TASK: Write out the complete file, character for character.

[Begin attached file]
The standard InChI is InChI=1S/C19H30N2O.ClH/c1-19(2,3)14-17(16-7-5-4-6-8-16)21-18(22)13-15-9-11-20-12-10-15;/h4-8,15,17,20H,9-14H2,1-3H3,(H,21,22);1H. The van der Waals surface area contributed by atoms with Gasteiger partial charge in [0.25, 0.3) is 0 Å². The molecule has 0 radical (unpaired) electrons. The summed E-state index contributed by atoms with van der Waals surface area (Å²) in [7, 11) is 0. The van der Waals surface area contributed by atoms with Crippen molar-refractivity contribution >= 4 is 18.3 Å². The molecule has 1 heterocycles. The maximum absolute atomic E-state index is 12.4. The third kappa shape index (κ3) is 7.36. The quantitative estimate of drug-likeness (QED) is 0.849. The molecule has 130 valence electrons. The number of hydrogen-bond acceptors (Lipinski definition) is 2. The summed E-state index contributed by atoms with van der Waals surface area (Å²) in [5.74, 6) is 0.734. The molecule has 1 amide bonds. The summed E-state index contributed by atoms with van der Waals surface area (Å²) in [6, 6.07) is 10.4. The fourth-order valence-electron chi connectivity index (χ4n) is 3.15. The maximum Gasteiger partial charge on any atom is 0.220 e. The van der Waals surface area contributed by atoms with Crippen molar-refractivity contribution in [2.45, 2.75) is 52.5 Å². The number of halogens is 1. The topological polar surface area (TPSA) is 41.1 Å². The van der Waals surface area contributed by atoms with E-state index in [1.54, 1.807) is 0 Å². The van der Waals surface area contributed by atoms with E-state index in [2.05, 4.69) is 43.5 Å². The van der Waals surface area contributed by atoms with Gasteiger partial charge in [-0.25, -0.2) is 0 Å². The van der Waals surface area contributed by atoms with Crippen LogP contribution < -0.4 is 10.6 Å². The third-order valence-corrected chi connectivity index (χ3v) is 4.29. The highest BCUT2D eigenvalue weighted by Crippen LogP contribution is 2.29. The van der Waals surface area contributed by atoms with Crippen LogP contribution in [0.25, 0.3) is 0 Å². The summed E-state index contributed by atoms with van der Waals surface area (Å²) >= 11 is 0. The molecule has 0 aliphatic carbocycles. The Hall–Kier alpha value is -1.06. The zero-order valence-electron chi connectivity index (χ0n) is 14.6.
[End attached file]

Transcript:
The standard InChI is InChI=1S/C19H30N2O.ClH/c1-19(2,3)14-17(16-7-5-4-6-8-16)21-18(22)13-15-9-11-20-12-10-15;/h4-8,15,17,20H,9-14H2,1-3H3,(H,21,22);1H. The van der Waals surface area contributed by atoms with Gasteiger partial charge in [0.25, 0.3) is 0 Å². The molecule has 0 radical (unpaired) electrons. The summed E-state index contributed by atoms with van der Waals surface area (Å²) in [7, 11) is 0. The van der Waals surface area contributed by atoms with Crippen molar-refractivity contribution >= 4 is 18.3 Å². The molecule has 1 heterocycles. The maximum absolute atomic E-state index is 12.4. The third kappa shape index (κ3) is 7.36. The quantitative estimate of drug-likeness (QED) is 0.849. The molecule has 130 valence electrons. The number of hydrogen-bond acceptors (Lipinski definition) is 2. The summed E-state index contributed by atoms with van der Waals surface area (Å²) in [5.74, 6) is 0.734. The molecule has 1 amide bonds. The summed E-state index contributed by atoms with van der Waals surface area (Å²) in [6, 6.07) is 10.4. The fourth-order valence-electron chi connectivity index (χ4n) is 3.15. The maximum Gasteiger partial charge on any atom is 0.220 e. The van der Waals surface area contributed by atoms with Crippen molar-refractivity contribution in [2.45, 2.75) is 52.5 Å². The number of halogens is 1. The topological polar surface area (TPSA) is 41.1 Å². The van der Waals surface area contributed by atoms with E-state index in [1.54, 1.807) is 0 Å². The van der Waals surface area contributed by atoms with E-state index in [2.05, 4.69) is 43.5 Å². The van der Waals surface area contributed by atoms with Gasteiger partial charge in [-0.25, -0.2) is 0 Å². The van der Waals surface area contributed by atoms with Crippen LogP contribution < -0.4 is 10.6 Å². The third-order valence-corrected chi connectivity index (χ3v) is 4.29. The highest BCUT2D eigenvalue weighted by Crippen LogP contribution is 2.29. The van der Waals surface area contributed by atoms with Crippen LogP contribution in [0.25, 0.3) is 0 Å². The summed E-state index contributed by atoms with van der Waals surface area (Å²) >= 11 is 0. The molecule has 0 aliphatic carbocycles. The Hall–Kier alpha value is -1.06. The zero-order valence-electron chi connectivity index (χ0n) is 14.6.